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With the exception of Clarke and Butler, we could not easily name any of the Establishment, since the time above specified, who have decidedly carried forward the human intellect.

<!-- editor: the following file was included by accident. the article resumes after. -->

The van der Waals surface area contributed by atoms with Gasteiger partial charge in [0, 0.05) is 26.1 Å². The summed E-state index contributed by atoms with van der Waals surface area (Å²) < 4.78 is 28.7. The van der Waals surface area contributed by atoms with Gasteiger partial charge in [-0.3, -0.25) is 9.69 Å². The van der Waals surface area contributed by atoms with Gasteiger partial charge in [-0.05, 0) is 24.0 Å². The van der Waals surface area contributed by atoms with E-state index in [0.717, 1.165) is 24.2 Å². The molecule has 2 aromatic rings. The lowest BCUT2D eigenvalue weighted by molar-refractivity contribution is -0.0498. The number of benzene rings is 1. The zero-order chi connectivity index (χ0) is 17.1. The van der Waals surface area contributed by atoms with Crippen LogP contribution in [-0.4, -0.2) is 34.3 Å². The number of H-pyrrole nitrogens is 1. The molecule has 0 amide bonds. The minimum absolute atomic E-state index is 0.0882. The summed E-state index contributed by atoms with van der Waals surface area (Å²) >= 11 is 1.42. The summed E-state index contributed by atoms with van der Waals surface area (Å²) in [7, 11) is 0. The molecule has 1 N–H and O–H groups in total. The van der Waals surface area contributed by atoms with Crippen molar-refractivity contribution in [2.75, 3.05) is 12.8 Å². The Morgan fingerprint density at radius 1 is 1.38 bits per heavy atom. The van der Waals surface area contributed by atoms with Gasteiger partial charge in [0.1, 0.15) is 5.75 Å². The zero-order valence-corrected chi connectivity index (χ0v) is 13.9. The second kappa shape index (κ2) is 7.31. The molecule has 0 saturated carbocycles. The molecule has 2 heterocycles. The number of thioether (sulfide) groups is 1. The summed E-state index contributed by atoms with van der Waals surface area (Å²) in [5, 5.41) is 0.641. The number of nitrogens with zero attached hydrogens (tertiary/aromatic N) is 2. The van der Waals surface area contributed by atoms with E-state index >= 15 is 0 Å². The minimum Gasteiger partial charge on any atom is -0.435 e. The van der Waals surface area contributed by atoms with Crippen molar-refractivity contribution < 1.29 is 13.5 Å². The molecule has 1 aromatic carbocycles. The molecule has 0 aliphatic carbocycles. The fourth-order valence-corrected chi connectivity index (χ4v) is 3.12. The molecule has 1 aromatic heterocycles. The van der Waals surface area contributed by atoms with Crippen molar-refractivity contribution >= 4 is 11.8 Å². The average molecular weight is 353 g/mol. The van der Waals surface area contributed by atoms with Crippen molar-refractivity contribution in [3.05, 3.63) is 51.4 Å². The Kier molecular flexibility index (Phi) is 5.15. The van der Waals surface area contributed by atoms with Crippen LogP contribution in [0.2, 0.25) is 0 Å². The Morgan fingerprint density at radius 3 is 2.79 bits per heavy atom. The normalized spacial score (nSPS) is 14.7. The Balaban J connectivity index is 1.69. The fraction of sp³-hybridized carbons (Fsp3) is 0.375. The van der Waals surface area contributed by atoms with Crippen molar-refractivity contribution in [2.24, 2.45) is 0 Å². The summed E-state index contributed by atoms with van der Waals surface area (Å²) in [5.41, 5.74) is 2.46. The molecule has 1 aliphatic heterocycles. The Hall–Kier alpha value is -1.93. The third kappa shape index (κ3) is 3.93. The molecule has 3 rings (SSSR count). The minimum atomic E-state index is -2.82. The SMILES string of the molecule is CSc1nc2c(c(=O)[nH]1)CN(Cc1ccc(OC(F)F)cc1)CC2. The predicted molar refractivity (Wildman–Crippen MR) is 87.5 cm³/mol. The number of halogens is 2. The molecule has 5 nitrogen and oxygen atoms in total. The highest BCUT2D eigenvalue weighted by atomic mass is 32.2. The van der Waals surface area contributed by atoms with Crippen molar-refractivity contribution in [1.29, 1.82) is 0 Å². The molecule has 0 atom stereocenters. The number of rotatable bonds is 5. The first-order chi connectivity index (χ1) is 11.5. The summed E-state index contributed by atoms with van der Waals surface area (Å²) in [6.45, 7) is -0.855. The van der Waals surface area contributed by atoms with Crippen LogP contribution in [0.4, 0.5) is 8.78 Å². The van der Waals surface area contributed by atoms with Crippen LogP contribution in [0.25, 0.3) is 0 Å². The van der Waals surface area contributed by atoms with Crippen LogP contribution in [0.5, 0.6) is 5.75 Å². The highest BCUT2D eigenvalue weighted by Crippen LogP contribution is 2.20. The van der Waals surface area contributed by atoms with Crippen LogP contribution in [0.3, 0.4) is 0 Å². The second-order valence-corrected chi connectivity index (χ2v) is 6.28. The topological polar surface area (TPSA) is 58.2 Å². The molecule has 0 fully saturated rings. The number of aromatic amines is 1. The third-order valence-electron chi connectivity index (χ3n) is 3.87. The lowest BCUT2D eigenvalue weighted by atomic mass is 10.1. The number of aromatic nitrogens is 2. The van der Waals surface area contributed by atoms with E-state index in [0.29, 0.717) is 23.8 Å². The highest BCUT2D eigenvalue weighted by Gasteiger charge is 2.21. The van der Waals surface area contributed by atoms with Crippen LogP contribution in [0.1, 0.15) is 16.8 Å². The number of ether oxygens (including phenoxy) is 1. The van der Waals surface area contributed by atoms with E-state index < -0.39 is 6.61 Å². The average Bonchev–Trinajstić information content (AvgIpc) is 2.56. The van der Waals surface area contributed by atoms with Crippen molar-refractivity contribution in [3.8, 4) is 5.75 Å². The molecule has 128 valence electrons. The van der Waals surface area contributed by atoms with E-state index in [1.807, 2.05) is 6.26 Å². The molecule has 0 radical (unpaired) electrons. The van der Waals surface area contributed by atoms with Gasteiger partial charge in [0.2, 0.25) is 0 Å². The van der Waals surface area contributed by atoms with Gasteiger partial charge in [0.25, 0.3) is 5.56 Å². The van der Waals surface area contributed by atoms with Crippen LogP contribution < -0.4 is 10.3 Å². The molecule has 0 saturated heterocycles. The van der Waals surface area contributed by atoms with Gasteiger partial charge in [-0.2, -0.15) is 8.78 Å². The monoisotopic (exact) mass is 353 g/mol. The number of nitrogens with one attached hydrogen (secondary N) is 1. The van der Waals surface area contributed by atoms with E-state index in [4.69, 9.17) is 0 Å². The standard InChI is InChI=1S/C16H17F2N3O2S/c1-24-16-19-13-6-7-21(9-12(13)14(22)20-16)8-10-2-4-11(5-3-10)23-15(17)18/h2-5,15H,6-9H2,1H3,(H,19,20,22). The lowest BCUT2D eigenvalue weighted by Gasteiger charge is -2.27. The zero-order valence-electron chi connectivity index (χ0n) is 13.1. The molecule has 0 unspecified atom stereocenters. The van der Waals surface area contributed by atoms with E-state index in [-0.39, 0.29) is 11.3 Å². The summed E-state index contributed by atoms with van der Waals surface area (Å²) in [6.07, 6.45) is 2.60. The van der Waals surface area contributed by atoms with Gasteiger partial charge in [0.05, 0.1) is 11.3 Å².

The latter of these is, indeed, a great name, notwithstanding the alleged obscurities of his style, and worthy to be enrolled among the master spirits of the human race. In regard to commentators, whose function, as commonly executed, holds a second rank in theology, the English Church, since the time of Hammond, bas produced none of much value, except Bishop Pearce. sume that she will not lay claim to the heretical Locke, who carried into the interpretation of the Scriptures the same force of thought, as into the philosophy of the mind; or to Whitby, whose strenuous Arminianism, as Orthodoxy would reproachingly say, tapered off into that most suspicious form of Christianity-Uni. tarianism! We have not yet named two of the most illustrious intellectual chiefs of the Church, Warburton and Horsley. Their great power, we most readily own; but Warburton is generally acknowledged to have wasted his mind, and has left no impression of himself on later times; whilst Horsley, though he has given us striking, if not judicious, sermons, in a style of unusual vigour, cannot be said to have communicated, in any respect, a new impulse to thought; and in biblical criticism, to which he was zeal. ously devoted, he is one of the last authorities on which a sound mind would lean. To Bishops Lowth and Sherlock we cheerfully acknowledge our obligations; and we question, whether the latter has ever yet received his due praise. We fear, that a higher place is given to Bishop Horne and his disciple Jones. The rank which these writers hold, does not testify favourably to the intellectual progress of the English Church. It is as dark an omen, as the value attached by the Calvinistic Dissenters to such writers as the Rev. Messrs. Scott and Newton. The piety of these men, we honour; but what must posterity think of the illumination of an age, which numbers these among its brightest lights! We have not forgotten, though we have not named, Tillotson, Secker, and Porteus. They are all worthy of remembrance, especially Secker, the clear and wise expounder of Christian ethics; but they added little or nothing to the stock which they received. It may be thought, that we have not been just to the Establishment, in passing over Paley. He has our sincere admiration. On one great topic, which indeed has been worthily treated by many of the clergy, we mean that of Christian evidence, he has shed new light. By felicity of arrangement and illustration, he has given an air of novelty to old arguments, whilst he has strengthened his cause by important original proofs. His Horæ Paulinæ is one of the few books destined to live. Paley saw what he did see, through an atmosphere of light. He seized on the strong points of his subject with an intuitive sagacity, and has given his clear, bright thoughts, in a style which has made them the property of, his readers, almost as perfectly as they were his own. In what, then, did he fail? We have said, that he was characterized by the distinctness of his vision. He was not, we think, equally remarkable for its extent. He was popular, rather than philosophical.